Furthermore, many of the heretofore proposed lock couplings have involved relatively complicated constructions which make them diflicult and expensive to. manufacture as well as diflicult to install properly, even by highly-skilled labor.
It is an object of the present, invention to provide a compression type coupling for use in vertical pipe installations, and in other installations in which strong longitudinal stresses are encountered, which avoids the disadvantages and shortcomings of prior couplings designed for such use.
It is another object of the invention to provide a coupling of the character indicated wherein actuation of the locking means does not adversely affect the sealing. action of the gaskets and the gaskets remain under full sealing compression. v
It is a further object of the invention to provide an improved locking means for compression type couplings.
It is another object of the invention to provide a gasket and locking means construction for compression type couplings which insures full gasket compression during compression coupling of the locking type wherein the locking means are automatically adjustable to insure proper actuation.
It is another object of the invention to provide a locking compression coupling for vertical pipe installations and the like which is of relatively simple construction, economical to manufacture, and easily and effectively instailed even by unskilled labor.
In accordancewith the invention, there is provided a coupling comprising a central tubular sleeve or "middle ring having externally threaded ends each of which is adapted to receive a follower nut which is' formed with an inwardly-tapered pipe-receiving opening, radiallyadjustable locking means having a tapered outer peripheral surface of substantially the same slope as the tapered opening of the follower nut, a serrated pipe-engaging inner peripheral surface, and setting means for insuring optimum cooperative relationship with the follower nut, compressible gasket sealing means for providing a fluid tight seal between the middle ring and the pipe sections 3 being coupled, and gasket retainer means for transmitting the gasket-compressing force of the follower nut to permit simultaneous compression of the gaskets and actuation of the locking means.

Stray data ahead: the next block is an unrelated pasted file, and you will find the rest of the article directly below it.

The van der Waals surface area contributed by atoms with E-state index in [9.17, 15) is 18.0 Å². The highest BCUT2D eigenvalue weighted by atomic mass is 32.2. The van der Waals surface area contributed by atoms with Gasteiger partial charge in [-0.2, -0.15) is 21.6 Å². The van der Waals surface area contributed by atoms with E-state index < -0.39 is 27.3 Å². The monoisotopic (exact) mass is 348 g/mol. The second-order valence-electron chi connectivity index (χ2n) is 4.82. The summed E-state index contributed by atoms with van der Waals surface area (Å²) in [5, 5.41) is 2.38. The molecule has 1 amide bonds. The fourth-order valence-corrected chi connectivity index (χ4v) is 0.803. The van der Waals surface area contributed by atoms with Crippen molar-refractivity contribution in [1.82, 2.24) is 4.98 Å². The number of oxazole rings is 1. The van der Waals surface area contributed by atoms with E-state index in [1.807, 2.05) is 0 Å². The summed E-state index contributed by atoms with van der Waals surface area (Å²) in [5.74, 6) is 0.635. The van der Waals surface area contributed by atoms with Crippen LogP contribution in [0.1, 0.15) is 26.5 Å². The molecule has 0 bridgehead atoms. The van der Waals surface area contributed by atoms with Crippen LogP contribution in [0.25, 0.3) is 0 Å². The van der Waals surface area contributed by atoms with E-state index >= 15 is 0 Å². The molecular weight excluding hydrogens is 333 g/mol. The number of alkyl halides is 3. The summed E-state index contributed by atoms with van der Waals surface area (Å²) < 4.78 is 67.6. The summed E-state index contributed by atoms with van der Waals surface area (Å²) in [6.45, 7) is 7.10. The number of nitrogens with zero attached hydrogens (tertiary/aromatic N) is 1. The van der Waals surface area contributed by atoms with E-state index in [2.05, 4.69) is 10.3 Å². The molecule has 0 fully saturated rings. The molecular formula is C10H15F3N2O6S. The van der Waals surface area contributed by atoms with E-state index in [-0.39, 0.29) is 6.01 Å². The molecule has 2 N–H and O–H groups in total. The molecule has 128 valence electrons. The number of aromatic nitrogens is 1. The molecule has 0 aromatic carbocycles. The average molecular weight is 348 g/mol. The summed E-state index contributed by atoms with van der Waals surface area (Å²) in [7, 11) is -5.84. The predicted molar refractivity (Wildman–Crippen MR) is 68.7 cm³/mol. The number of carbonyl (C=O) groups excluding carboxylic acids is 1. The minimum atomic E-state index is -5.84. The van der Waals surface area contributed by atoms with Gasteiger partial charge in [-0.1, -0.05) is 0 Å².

it is a feature of the invention that the locking cam rings permit full gasket pressure and full locking action to occur simultaneously.
It is another feature of the invention that the locking rings may be brought into fully effective locking action regardless of the gasket pressure and without adverse effect upon the sealing action of the gaskets.
It is a further feature of the invention that the coupling can be installed rapidly and by unskilled labor without danger of improper or ineffective operation when in service in the pipe line.
Other objects and features of the invention will be apparent from the following detailed description of illus trative embodiments of the coupling of the invention and from the accompanying drawings wherein,
Fig. l is a longitudinal sectional view, partly in elevation of a lock coupling embodying features of the present invention, showing the coupling at the time of installation upon a pair of co-linear pipe sections;
Fig. 2 is a similar view of the coupling illustrated in Fig. l but showing a slightly modified relationship of Fig 3 is a cross-sectional view of the locking ring shown in Fig. l;
Fig. 4 is an end elevational view of the locking ring shown in Fig. 3;
Fig. 5 is an end elevational view of a modified form of locking ring;
Fig. 6 is a similar view of another modified form of locking ring adapted for use in the lock coupling of the invention;
Fig. 7 is a sectional view taken approximately along the line 77 of Fig. 6;
Fig. 8 is an end elevational view of another embodiment of the locking ring;
Fig. 9 is a sectional view of the locking ring shown in Fig. 8 and taken approximately along the line 9-9 of Fig. 8; and
Fig. 10 is a similar sectional view of another modified form of locking ring.
Referring to the drawings, and more particularly to Figs. 1 and 2, the reference numeral designates generally the locking coupling illustrated, which is shown in position around the opposed ends of pipe sections 16. Coupling 15 comprises a tubular central sleeve or middle ring 18 which has its free ends internally taperedtoprovidegasketrecessesflwhichextendinw wardly of the sleeve to define pipe apertures 21 through which the two pipe sections 16 are received. The outer surfaceofeachendofthesleevellhasasmoothcylm. dricalpotrionuwhicheatendsh'omthefreeouteredge toanannularsectionlsofgreaterdiameterwhichia externallythreadedasindicate'dat. Tofacilitate the description and understanding of the structure of conplingl5,refereneewillbemadebelowtooneend onlyofthecouplingbutsincethecouplingissymmetrieal itwillbeunderstood'thattheotherendisofthesame Disposedinthegasketreceasflisagasketliwhich issuitablyannnlarinformandisshapedtoconformto theoutlineofthegasketrecessziandtheadiacentportionsofthecoupling. 'Ihus,asshowninFigs. 1 M2. gasketflhasamainbodyportioniandatoeportion 31 which is substantially triangular in cross-section, graduallydecreasinginthicknessasthepipeapertureflis approached.